“Being successful in comedy is not about being funny any more. It’s about having the right colour skin, the right set of genitals, the right regional accent.” There are numerous variations on this theme in Andrew Lawrence’s new stand-up show, Uncensored.
The 35-year-old comedian also wrote a piece in a national newspaper this week in which he said that his right-of-centre material put him “on a par with Hitler” in the liberal, left-leaning comedy community – which is, he says, an increasingly “ugly” and “sanctimonious” place.
Indeed, his lone ally these days is Nigel Farage - “That’s when you know you’re in trouble,” he admits – who tweeted his approval of a blog in which Lawrence hit out at panel shows, peopled by “ethnic comedians and women posing as comedians”, and held up Ukip as the only party not “spineless” on immigration.
You might recognise Lawrence – red-haired, lanky, miserable – from his sporadic appearances on Live at the Apollo and Radio 4, or even from his 10 years in a row appearing at the Fringe. Then again you might not, and that really seems to upset him.
In his new show, he spends around 25 per cent of his time telling jokes – some of them very good. “I’m a miserable man. People say, ‘Look on the bright side!’ and I think, I don’t want to, it makes me squint.”
The remaining 75 per cent is a rant about his “broken dreams”, the state of his career and the “crippling PC culture” that has held him back.
That culture’s gatekeepers include the “censorious, puritanical, hateful left”, other comedians (Stewart Lee, “a rancid f*cking imposter”, Shappi Khorsandi, Dara O’Briain and Frankie Boyle all come in for a deeply personal kicking), strident people on social media, “careerist, graduate comedians” (he will later show off his own degree) and the liberal media (including The Independent, which was refused an interview and a ticket to the show but got in anyway. Not so Uncensored after all).
With this show, Lawrence resolved to put the “ugly side” of himself on stage. “I’m sick of treading on eggshells about race and gender because I’m a white guy.” There’s a long section on immigration to which the punchline – or as Lawrence puts it, the “pragmatic solution” – is, “Some of us arrived when there was still space!”
As for modern moral hysteria, he undermines a good joke about the scientist Tim Hunt, sacked for making a sexist joke – “We now live in a world where punishing bad jokes is more important than curing cancer” – with pathetic defences of Dapper Laughs and Jeremy Clarkson. “At the end of the day, some people need punching in the face.”
Lawrence is, despite his Politics A-Level and degree in Political Philosophy “from a prestigious university”, out of his depth.
Uncensored is more rally than comedy show but as he points out, if four million voted for Ukip, there’s a market for this stuff. Certainly, there’s a good comedy show to be written that has a right-wing slant, but this is not it. Lawrence’s takedowns of BBC hypocrisy, and the Savile and Rotherham scandals show glimmers of well-thought-through satire but it’s didactic and always reflected through the prism of his own hard-done-by life.There are not enough jokes.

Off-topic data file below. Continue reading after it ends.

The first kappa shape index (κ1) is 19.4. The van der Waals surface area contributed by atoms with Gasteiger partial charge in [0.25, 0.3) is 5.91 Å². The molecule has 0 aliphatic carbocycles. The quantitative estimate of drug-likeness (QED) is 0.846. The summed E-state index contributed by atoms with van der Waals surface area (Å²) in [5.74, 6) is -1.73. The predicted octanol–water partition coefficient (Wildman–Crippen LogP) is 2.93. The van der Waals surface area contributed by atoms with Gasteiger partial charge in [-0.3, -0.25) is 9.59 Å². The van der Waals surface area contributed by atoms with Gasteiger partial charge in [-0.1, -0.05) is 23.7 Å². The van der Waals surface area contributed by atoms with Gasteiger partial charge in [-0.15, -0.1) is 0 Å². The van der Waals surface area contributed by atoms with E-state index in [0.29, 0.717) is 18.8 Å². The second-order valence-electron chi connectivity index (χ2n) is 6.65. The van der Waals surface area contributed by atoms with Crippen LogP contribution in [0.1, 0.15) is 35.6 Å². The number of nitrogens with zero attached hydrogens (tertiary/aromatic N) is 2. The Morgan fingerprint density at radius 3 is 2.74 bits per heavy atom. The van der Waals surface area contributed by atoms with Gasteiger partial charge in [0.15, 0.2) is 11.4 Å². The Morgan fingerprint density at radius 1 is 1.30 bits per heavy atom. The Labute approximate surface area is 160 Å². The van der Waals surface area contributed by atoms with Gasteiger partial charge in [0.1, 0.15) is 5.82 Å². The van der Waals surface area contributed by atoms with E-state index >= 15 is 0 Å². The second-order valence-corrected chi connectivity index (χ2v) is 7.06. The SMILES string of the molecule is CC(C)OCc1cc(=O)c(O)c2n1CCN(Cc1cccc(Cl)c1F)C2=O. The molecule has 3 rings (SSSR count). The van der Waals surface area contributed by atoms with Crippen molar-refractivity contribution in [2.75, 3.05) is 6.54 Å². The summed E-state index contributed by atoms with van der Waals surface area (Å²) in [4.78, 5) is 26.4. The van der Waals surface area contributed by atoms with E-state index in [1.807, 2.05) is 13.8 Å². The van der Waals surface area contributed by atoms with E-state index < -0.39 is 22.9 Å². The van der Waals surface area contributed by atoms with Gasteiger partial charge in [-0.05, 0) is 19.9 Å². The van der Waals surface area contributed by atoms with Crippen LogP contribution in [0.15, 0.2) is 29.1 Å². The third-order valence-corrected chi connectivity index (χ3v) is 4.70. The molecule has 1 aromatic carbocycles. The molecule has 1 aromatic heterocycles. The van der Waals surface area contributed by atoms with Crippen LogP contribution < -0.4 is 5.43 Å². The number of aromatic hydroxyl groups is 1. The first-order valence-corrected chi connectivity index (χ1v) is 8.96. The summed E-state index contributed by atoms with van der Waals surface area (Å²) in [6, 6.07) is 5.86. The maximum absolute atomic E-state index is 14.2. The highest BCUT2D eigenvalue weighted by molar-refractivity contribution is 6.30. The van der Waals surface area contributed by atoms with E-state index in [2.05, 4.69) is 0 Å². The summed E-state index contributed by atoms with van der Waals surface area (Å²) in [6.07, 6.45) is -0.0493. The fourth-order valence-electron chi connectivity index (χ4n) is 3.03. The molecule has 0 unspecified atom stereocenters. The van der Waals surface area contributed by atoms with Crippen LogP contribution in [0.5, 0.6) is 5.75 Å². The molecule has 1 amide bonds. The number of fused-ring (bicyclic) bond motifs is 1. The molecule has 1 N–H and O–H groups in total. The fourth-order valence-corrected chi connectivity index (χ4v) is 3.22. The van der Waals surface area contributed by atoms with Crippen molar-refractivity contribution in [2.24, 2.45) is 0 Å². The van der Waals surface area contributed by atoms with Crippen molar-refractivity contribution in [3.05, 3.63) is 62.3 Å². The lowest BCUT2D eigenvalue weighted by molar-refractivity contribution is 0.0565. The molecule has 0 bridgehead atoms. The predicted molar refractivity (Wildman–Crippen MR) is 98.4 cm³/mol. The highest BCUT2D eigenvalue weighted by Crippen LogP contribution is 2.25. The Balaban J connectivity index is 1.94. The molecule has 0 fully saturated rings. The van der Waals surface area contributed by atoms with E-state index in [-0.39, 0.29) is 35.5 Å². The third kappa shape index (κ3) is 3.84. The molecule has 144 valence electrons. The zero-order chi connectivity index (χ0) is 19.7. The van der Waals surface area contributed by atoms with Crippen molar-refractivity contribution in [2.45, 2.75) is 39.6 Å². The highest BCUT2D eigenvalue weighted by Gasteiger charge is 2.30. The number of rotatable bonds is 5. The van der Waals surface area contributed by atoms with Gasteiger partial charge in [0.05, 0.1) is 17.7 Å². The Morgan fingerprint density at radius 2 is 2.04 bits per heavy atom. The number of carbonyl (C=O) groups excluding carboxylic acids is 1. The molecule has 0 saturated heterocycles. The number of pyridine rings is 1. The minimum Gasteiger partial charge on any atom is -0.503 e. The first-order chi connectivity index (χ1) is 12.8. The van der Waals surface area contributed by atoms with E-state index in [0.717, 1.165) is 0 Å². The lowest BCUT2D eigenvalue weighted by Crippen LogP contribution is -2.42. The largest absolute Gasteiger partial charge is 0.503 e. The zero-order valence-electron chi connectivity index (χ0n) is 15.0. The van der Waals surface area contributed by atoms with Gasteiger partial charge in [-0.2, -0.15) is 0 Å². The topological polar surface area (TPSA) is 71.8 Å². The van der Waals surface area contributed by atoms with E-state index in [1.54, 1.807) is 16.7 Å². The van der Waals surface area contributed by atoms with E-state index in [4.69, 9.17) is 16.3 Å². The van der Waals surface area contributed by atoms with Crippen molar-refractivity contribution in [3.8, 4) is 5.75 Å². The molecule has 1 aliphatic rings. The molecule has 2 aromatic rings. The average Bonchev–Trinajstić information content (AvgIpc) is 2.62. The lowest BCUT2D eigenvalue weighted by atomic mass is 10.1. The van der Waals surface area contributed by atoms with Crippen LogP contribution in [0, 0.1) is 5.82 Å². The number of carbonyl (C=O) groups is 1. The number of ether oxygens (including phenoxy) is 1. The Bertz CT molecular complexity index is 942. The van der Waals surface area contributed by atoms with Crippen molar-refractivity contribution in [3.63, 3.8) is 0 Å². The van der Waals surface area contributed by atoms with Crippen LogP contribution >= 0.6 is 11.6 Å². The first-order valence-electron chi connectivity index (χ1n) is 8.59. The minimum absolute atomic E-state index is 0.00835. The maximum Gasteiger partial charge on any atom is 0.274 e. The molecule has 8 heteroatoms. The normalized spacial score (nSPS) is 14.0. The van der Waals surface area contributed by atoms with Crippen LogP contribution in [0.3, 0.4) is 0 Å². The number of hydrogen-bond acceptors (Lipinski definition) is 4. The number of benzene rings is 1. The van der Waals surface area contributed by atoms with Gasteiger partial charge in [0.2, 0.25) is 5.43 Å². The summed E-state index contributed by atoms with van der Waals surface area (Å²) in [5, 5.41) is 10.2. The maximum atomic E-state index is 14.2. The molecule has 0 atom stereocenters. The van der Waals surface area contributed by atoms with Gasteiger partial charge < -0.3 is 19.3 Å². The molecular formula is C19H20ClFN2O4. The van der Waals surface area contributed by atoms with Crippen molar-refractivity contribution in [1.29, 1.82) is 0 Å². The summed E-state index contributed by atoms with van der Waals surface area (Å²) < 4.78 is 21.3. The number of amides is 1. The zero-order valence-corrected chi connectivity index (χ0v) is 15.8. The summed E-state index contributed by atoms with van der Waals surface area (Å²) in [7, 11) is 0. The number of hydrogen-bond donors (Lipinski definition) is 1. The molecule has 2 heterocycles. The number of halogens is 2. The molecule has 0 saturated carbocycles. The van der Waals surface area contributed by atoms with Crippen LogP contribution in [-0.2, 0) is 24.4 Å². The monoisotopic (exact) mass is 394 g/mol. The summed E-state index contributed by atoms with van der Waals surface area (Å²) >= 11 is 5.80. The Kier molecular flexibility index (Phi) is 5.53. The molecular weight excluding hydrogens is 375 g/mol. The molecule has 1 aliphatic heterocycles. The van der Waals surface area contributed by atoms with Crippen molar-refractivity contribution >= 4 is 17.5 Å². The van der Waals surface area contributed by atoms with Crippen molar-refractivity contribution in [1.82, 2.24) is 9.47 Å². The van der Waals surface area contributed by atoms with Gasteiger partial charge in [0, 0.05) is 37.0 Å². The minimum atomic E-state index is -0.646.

I know exactly how Lawrence will react to this review. He’ll call me a “libtard” (a top-level mash-up of liberal and retard) and thank me for upping his ticket sales.
So for the benefit of those ticket-holders alone, I quote back to him his own words: “If you present yourself as a comedian, your job is to be funny, not to educate audiences.... Just make me laugh.” He would do well to heed his own advice.
In the right? Conservative comedians
Jim Davidson OBE, the former host of The Generation Game and Big Break, publicly left the UK in 2004 for Dubai in protest at the Labour government.
Ignored for the most part by mainstream media because of his anti-immigrant language, Roy “Chubby” Brown nonetheless commands huge audiences at his live shows which have sustained his comedy career for almost 50 years.
Famed American humorist and political satirist P J O’Rourke is well known for tapping into right-wing thought in the US. He recently said US President Obama was not a moderate Democrat, but a socialist.
Comedian Andrew Lawrence hit the headlines last year when he called the cast of Mock the Week “ageing, balding, fat men, ethnic comedians and women posing as comedians” who made cheap gags about Ukip – saying that the party “resonated with voters”. He was quickly rebuked by the host Dara O Briain.
Once a liberal-minded basher of George W Bush on America’s Saturday Night Live show, Dennis Miller claimed that his country’s response to 9/11 changed his political views. Now he’s the go-to comic for the conservative right and Fox News.
The late Bernard Manning told The Independent in 1997: “I rather like John Redwood: I think he talks a lot of sense and knows what he’s about. I very much identify with the right wing of the Conservative party... There’s no place in the world for socialism; it’s gone.”
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